Major Differences Between the French and English Languages

But they've influenced each other, so there are also similarities.

The French and English languages are related in a sense, because French is a Romance language descended from Latin with German and English influences, while English is a Germanic language with Latin and French influences. Thus, they share some similarities, most notably the same alphabet and a number of true cognates.

Perhaps more important, though, are the many differences, both major and minor, between the two languages, such as a long list of false cognates—words that look similar but have vastly different meanings.

French and English have hundreds of cognates (words that look and/or are pronounced alike in the two languages), including true cognates with similar meanings, false cognates with different meanings, and semi-false cognates—some similar and some with different meanings.

But it seems that false cognates confound us most. For instance, assister in French nearly always means "to attend" something, while "assist" in English means "to help." And formidable in French means "great" or "terrific," nearly the polar opposite of the English meaning, which is "dreadful" or "fearsome."

Here are some brief explanations of the major differences between French and English, with links to further information.

A Comparison of Characteristics

 

French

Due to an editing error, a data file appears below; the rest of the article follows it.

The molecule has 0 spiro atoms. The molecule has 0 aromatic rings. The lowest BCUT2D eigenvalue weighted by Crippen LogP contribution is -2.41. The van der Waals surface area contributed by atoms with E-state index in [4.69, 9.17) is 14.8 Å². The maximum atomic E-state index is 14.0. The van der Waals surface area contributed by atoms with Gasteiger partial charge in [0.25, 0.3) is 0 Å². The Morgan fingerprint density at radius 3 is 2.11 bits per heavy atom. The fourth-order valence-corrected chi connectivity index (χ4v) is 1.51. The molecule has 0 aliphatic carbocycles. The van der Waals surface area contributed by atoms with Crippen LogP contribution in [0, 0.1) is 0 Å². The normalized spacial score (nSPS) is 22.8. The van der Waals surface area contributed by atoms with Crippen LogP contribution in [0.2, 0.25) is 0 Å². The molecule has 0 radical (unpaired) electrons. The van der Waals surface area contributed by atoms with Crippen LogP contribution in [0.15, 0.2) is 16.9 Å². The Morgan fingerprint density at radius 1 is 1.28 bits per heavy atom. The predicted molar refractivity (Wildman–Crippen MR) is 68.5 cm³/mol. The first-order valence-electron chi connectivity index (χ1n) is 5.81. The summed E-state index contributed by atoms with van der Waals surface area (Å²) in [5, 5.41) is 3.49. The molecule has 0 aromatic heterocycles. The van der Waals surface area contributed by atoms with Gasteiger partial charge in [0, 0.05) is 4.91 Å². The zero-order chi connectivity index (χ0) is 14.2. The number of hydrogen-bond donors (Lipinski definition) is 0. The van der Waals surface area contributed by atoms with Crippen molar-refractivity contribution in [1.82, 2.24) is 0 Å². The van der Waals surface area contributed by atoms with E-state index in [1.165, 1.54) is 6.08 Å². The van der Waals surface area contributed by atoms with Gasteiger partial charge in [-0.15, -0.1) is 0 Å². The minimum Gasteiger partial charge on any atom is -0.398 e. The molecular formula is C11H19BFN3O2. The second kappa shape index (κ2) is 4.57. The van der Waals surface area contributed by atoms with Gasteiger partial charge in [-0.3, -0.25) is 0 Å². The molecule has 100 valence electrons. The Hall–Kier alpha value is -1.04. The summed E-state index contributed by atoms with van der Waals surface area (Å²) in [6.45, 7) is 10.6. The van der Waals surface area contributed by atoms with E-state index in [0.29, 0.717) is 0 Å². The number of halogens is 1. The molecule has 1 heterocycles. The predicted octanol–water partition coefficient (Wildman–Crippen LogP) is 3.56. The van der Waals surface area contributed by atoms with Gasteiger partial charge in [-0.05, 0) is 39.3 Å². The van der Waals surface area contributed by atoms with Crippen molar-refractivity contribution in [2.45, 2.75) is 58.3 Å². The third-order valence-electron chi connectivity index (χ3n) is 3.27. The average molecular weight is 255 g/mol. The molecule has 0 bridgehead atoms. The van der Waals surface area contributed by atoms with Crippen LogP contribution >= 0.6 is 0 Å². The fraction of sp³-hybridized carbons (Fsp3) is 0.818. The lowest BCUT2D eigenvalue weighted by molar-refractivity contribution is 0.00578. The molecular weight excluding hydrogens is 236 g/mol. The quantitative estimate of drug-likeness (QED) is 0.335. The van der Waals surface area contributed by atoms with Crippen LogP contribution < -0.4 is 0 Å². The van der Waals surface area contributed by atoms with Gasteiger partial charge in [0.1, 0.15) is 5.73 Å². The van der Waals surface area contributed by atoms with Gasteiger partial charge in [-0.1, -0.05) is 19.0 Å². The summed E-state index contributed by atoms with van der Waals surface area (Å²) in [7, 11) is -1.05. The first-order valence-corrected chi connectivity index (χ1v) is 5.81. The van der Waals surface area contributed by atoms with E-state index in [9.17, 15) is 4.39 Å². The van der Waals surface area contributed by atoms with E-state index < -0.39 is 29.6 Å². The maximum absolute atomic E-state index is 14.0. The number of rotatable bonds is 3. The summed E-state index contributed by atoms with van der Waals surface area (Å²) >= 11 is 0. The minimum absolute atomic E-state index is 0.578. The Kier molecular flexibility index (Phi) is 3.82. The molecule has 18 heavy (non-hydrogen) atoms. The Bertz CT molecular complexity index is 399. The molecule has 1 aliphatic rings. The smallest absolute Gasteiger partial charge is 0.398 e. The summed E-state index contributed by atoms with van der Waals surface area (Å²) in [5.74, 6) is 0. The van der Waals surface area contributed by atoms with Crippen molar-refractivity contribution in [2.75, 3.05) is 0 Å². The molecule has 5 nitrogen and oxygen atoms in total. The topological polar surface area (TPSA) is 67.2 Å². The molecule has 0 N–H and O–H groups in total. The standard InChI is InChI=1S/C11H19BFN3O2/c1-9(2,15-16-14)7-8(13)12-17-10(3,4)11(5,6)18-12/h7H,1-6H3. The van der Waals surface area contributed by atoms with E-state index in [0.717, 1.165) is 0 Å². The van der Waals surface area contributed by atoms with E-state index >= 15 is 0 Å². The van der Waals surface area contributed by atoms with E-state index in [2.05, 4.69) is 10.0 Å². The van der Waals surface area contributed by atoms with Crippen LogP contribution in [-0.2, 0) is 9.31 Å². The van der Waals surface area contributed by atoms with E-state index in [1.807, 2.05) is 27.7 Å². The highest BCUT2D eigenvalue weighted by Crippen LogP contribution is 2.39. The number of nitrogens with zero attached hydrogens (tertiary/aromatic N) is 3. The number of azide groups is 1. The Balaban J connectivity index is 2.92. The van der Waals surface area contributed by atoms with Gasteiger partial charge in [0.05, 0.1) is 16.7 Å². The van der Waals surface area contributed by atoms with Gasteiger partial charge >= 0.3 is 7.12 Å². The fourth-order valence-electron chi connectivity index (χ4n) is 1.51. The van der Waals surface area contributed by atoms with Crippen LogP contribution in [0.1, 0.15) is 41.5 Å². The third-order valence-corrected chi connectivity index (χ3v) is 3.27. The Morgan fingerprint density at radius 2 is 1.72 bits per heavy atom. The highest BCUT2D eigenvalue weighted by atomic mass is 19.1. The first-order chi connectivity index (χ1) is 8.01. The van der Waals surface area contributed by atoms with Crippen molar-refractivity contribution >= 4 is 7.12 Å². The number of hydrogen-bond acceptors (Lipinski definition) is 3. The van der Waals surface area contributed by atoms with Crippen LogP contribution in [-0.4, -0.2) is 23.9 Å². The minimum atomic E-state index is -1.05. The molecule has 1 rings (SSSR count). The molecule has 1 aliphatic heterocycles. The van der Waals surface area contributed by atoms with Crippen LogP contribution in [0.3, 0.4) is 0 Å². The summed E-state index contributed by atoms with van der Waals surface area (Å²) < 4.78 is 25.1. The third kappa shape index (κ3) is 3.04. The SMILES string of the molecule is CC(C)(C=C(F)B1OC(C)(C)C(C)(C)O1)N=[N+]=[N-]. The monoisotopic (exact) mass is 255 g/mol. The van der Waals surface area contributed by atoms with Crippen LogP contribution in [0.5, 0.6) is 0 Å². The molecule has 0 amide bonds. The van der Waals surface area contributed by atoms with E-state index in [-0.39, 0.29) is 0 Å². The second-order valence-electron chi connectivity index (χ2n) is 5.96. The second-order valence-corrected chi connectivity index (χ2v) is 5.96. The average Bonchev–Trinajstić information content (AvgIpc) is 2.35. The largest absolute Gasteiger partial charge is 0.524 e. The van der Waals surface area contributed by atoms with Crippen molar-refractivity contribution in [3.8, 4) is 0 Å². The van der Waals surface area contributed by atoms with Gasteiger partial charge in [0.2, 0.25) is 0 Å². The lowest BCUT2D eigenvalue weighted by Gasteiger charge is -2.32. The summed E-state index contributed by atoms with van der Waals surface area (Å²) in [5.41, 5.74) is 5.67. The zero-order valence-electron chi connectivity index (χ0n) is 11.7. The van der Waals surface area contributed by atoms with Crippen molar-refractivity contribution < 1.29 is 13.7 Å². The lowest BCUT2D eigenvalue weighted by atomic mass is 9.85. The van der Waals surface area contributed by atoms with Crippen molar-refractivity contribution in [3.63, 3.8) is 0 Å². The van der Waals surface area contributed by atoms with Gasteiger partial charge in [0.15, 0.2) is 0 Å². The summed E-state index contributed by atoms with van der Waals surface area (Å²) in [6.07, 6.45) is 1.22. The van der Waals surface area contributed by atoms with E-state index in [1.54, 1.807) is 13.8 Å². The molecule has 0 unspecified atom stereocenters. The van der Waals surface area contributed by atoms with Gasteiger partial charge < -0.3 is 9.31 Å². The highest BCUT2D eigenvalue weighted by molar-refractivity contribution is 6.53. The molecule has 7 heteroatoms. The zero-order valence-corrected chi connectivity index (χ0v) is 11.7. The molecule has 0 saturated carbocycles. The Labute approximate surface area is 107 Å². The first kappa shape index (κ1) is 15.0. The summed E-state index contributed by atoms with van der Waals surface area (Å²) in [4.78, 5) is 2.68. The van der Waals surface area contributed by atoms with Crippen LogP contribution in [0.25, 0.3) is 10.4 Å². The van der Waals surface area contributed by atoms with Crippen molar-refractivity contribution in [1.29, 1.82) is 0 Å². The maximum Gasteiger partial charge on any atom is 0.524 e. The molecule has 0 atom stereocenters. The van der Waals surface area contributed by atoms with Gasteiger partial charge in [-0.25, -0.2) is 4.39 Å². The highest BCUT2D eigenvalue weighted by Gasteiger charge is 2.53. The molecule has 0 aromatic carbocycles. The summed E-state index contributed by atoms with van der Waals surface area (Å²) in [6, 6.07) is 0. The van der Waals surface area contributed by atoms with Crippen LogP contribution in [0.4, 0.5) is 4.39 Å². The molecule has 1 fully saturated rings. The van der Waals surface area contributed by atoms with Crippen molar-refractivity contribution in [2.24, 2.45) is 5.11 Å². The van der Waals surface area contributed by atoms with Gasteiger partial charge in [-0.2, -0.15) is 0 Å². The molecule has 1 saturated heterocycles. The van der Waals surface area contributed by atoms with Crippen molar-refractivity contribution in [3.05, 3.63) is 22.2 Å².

English

accentsin many wordsonly in foreign words
 
agreementyesno
 
articlesmore commonless common
 
capitalizationless commonmore common
 
conjugationsdifferent for each grammatical person
 
different only for third person singular
 
contractionsrequiredoptional and informal
 
genderfor all nouns and most pronouns
 
only for personal pronouns
 
liaisonsyesno
 
negationtwo wordsone word
 
prepositionscertain verbs require prepositions
 
many phrasal verbs
 
rhythmstress at the end of each rhythmic groupstressed syllable in each word, plus stress on important word
 
Roman numeralsmore common, often ordinal  
 
less common, rarely ordinal
 
subjunctivecommonrare

Other differences between French and English

false cognatesWords that look alike but don't necessarily mean the same thing
 
pronunciationMany differences, particularly vowels and the letter R
 
punctuationDifferent uses and spacing
 
silent lettersMany in both, but not the same letters
 
singulars and plurals
 
The grammatical number of nouns may be different.
 
spelling equivalents Patterns in spelling differ in the two languages.
 
word orderAdjectives, adverbs, negation plus pronouns may cause problems.